US President Barack Obama is meeting with Nordic leaders tonight in Stockholm, where he is staying ahead of the G20 meeting in St Petersburg this weekend.
Obama only found the time to make the first ever bilateral meeting of a US president in Sweden after cancelling a meeting with Russian President Vladimir Putin earlier this month.
The Putin snub was widely regarded as a reprisal for Russia granting asylum to Edward Snowden, a former member of the National Security Agency (NSA) who exposed the agency’s invasive intelligence gathering strategies.
Questioned about NSA surveillance
But while the official talking points of this evening’s working dinner are climate change, trade and technology, the Snowden question is expected to be raised by Danish PM Helle Thorning-Schmidt (Socialdemokraterne).
“We have always supported having the EU demand answers from the Americans and the EU will get its answers,” Thorning-Schmidt said according to Berlingske newspaper today about revelations that the NSA ran surveillance on EU institutions. “So of course I will mention this to president Obama.”
At a press conference with the Swedish prime minister, Fredrik Reinfeldt, this afternoon, Obama said that the debate about the NSA’s intelligence gathering powers were valid, but that the EU need not worry.
“I can give assurances to the public in Europe and the around the world that we are not snooping on your emails or listening to phone calls, but are targeting specific areas of concern,” Obama said. “Having said that, with changes in technology and the growth of capabilities, if our attitude is that we should do it simply because we can, we may not be addressing some of the legitimate concerns about intelligence gathering and surveillance.”
Thorning-Schmidt and the justice minister, Morten Bødskov (Socialdemokraterne), have been criticised by political rivals for not demanding answers about the extent of the NSA’s surveillance on Danish citizens.
“The justice minister has not done anything despite a number of demands by political parties in parliament,” Karsten Lauritzen, legal spokesperson for Venstre, told DR Nyheder.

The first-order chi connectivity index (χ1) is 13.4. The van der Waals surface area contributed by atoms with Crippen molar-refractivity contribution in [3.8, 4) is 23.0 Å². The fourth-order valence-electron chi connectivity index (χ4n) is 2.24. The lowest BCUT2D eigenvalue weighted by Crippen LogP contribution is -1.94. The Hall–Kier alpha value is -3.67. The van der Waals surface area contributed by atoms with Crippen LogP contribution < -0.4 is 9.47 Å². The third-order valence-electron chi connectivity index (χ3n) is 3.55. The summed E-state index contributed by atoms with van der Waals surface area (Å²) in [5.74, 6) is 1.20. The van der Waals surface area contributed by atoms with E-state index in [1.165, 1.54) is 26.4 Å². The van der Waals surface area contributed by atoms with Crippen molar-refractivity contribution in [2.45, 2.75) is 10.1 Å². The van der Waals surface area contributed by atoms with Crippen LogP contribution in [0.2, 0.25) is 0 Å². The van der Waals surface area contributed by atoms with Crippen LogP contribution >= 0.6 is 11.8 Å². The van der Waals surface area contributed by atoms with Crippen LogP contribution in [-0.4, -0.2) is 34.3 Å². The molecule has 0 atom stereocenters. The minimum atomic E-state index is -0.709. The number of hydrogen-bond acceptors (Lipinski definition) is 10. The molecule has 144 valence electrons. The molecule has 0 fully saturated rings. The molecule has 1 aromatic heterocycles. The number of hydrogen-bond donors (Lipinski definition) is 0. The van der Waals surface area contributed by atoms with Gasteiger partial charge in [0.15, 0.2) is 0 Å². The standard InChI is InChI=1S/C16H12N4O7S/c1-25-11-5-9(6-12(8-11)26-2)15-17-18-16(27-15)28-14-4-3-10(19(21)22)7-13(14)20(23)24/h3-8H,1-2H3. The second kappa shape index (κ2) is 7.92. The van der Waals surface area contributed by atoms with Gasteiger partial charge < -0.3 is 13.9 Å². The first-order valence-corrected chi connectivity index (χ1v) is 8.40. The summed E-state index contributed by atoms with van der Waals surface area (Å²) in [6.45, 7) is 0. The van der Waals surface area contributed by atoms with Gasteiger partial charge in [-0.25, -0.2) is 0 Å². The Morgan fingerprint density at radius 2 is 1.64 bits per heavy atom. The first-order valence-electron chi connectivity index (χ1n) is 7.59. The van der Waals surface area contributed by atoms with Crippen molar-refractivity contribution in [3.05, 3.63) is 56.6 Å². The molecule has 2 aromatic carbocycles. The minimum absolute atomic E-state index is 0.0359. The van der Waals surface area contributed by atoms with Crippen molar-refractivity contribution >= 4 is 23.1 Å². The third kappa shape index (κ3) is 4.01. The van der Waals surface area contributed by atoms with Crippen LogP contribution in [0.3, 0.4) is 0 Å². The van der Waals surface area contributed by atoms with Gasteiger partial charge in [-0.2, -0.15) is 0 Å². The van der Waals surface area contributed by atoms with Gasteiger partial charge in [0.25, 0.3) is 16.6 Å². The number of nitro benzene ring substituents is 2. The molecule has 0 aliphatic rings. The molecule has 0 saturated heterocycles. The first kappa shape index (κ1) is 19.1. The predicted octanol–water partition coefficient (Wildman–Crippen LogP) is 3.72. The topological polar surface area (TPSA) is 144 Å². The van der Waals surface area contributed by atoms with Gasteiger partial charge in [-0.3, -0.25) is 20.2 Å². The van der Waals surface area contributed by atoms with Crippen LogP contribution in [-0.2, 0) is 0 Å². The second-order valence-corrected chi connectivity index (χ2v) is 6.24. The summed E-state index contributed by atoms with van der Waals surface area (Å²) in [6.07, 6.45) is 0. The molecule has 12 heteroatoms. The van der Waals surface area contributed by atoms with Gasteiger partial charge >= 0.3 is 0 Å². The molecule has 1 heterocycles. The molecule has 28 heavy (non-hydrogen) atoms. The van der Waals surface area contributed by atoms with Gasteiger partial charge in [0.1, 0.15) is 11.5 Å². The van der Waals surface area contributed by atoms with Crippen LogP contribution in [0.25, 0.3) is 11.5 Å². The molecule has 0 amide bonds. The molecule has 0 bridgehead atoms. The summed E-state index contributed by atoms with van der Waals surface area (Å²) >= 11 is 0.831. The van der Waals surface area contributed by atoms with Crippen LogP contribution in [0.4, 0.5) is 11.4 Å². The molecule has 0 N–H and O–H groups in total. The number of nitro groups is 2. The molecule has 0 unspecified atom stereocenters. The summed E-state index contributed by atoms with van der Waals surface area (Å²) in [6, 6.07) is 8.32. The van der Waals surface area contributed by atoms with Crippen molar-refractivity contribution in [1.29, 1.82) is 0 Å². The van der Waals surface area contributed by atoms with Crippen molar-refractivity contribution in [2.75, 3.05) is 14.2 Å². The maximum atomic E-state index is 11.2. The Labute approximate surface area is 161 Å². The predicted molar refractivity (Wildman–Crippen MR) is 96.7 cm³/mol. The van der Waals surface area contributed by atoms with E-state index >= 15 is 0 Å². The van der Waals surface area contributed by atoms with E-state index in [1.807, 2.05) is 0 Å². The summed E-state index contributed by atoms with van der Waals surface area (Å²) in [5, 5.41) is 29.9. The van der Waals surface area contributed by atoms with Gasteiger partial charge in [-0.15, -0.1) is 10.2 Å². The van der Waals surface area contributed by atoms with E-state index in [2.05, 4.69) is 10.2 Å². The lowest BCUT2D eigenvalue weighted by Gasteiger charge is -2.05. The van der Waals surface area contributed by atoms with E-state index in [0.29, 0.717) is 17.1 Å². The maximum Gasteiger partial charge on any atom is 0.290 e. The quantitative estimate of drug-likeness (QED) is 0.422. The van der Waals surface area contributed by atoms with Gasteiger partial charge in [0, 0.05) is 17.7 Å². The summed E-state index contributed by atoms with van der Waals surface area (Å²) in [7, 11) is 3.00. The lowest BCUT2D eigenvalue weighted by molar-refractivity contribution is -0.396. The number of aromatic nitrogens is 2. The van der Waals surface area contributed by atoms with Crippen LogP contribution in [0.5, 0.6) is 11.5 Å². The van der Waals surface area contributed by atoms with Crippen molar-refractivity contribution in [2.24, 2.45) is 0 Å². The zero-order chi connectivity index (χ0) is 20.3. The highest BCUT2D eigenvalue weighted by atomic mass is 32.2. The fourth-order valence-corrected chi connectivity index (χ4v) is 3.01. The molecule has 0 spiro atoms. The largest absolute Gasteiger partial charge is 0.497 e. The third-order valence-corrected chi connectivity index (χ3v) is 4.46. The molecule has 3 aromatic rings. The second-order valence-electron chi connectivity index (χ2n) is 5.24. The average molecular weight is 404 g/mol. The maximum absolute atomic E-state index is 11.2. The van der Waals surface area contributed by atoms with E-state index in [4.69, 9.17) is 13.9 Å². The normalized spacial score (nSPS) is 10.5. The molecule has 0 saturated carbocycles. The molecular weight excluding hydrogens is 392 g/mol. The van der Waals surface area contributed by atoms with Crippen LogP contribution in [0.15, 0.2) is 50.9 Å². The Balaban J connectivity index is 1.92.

At the pre-meeting press conference, the discussion of NSA surveillance was followed by questions about the US’s call for an attack on Syria following last month’s chemical attack that was allegedly carried out by Syrian government forces and which killed over 1,400 civilians including 400 children.
The US says it has firm evidence that the Assad regime was responsible for the attack, which broke international treaties banning the use of chemical warfare.
But Obama’s call for a strike against Assad has so far managed to raise little support, with both the UK and Germany choosing not to support US-led military action without a UN resolution.
Thorning-Schmidt supports military action, however, and will be the US’s only ally when they dine together with leaders from Norway, Finland, Iceland and Sweden tonight.
“I think lots of people are thinking about the scenario after the intervention,” Thorning-Schmidt told Berlingske. “But I think it’s important to remember that an intervention is not necessarily about changing the regime or putting soldiers on the ground. It’s about showing that we will not allow people to use poisonous gasses against their own people.”
Obama reiterated this message at the press conference today, arguing that the credibility of the international community is weakened if the world does not react to the gassing of so many innocent people.
“A government chose to employ these deadly weapons on civilian populations,” Obama said. “The question is what will the international community do when the [the norm not to use chemical weapons] is not observed?”